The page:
Andrew Fidel Fernando, in ESPNcricinfo, 17 July 2022, where the title reads “World-class Babar Azam constructs an innings that only he can”
Babar Azam is the top-ranked ODI batter, 77 rankings points ahead of the next guy (Imam-ul-Haq). He is also the top-ranked T20I batter but is ahead of the second by a slimmer margin (Mohammad Rizwan is 24 points back).
In Tests, though, the format that matters, the purists’ format, the thing that gets you into Wisden, he’s ranked a paltry fourth. Above him Joe Root (obviously), Steven Smith (partially riding on past glories), and Marnus Labuschagne (originally a discounted Steven Smith who has now proved more popular in the market since the rumours that the original has declined in quality).
Babar Azam thanks the Almighty after reaching his seventh Test ton•AFP/Getty Images
Babar ton restricts SL lead after Jayasuriya’s five-for
We’re comparing him to the best now. Is the Big Four, now the Big Five? Root, Smith, Virat Kohli, Kane Williamson, and…. Babar? We have to be comparing, right? This is sport. You cannot exist in a universe all on your own. No player is an island. Forget that the others on that list are four to five years older than him, which in cricketing years, is at least one generation removed, maybe more. They are setting the standard. The over-arching narrative is there. We must make Babar fit into it.
Must we though? Do we have to play this game? Is the cricket world really the kind of even place where star batters from teams such as England, Australia and India, and to a lesser degree New Zealand, can fairly be compared to Babar? We don’t have to drag capitalism into it, but you know if we did, that analysis would not land in Babar’s favour.
In this innings in Galle, Babar hit 119 runs. Sri Lanka series are not high-octane, or high-prestige, and they won’t get you into the big global lists. Even at home, they’ll move the needle less, you’d think, than series against the Big Three, or even South Africa.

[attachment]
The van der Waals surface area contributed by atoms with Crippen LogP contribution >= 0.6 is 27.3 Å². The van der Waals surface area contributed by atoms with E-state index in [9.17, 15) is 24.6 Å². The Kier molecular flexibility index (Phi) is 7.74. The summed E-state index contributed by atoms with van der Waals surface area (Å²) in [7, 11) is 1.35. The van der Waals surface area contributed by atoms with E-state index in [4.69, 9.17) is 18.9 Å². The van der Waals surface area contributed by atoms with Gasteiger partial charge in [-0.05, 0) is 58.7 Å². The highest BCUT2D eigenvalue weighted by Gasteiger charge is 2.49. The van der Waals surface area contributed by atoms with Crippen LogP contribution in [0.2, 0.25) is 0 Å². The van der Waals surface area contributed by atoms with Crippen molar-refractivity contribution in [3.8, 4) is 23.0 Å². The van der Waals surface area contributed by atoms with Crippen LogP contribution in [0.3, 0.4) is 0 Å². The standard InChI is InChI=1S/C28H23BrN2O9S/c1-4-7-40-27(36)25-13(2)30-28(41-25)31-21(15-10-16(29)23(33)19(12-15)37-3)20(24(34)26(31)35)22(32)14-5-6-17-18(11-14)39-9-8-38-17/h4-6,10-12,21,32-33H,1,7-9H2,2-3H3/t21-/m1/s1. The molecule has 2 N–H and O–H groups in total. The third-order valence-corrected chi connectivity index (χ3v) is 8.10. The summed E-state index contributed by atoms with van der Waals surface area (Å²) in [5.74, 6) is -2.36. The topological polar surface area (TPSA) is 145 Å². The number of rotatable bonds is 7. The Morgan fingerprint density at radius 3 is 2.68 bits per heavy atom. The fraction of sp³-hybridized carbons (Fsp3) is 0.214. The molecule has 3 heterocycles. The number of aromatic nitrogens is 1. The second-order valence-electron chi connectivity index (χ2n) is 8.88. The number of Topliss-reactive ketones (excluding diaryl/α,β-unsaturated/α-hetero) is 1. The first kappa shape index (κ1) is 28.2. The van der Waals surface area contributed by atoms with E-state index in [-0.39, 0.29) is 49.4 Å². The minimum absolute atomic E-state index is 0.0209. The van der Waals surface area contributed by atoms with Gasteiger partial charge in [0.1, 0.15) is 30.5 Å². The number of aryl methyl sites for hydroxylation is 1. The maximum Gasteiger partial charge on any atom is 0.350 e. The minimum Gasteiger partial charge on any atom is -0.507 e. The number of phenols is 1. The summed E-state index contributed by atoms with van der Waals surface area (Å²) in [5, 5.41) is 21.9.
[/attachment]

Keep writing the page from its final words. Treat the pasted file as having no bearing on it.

Babar, though, is there. Playing another sublime innings, on what is already a big-turning pitch. He plays (late, and under his chin) for the straighter one from Prabath Jayasuriya, which has duped his team-mates and brought lbw dismissals. He bats slow, trusting his defence, when plenty of great batters have hit out at this venue, reasoning that a good ball will inevitably get them out so why not make runs before it does.
But this is Babar we are talking about, and the good balls that get the best out are still not too good for him, so he is in his own space, playing as he thinks he should, and likely constructing an innings only he is capable of. In the last two weeks, we’ve had Smith and Labuschagne on this surface too. They produced innings of varying quality – Labuschagne progressing to a hundred on a flatter Galle track than the one on display now, though only after being let off early on.
They never looked like they trusted their game like Babar.
And rarely will the best batters around the world have their team-mates abandon them as happily as Babar’s did. Babar faced 244 balls in this innings. The next best was Yasir Shah who batted out 56 balls. Divide Babar’s 119 by six, and he’d still be the top scorer for his side. There are lone vigils, and then there’s dragging the bodyweight of your entire top order like vegetables in a gunny bag to the market vendor you need to sell it to, and that was basically Babar.
He was on 28 when the seventh wicket went down. Then 38 for the eighth; 55 when the ninth fell. Then, farming roughly 72% of the strike, he more than doubled his score, on a pitch that no one else in his team could get to even 20. Though he was never in a rush through the course of this innings, he occasionally ventured the kinds of salvos that let you know, that if he wanted to, he could. Three successive fours off Kasun Rajitha towards the end of the second session, for example, one drilled down the ground, another crashed over midwicket, the third whipped over square leg.
In the long view of this career, this innings might not be part of the central folklore. But a batter hitting 82 runs in the company of Nos. 9, 10 and 11, is not un-spectacular. It’s futile to pretend we won’t compare him with the others, because of course we will. But across formats, across pitch conditions, oppositions, match situations, perhaps we seed the thought there is something special happening here that is happening nowhere else.
Thuppahi's Blog · This web site presents the interventions of MICHAEL ROBERTS in the public realm with reference to Sri Lankan political affairs. It will embrace the politics of cricket as well. ROBERTS was educated at St. Aloysius College in Galle and the universities of Peradeniya and Oxford. He taught History at Peradeniya University and Anthropology at Adelaide university. He is now retired and lives in Adelaide.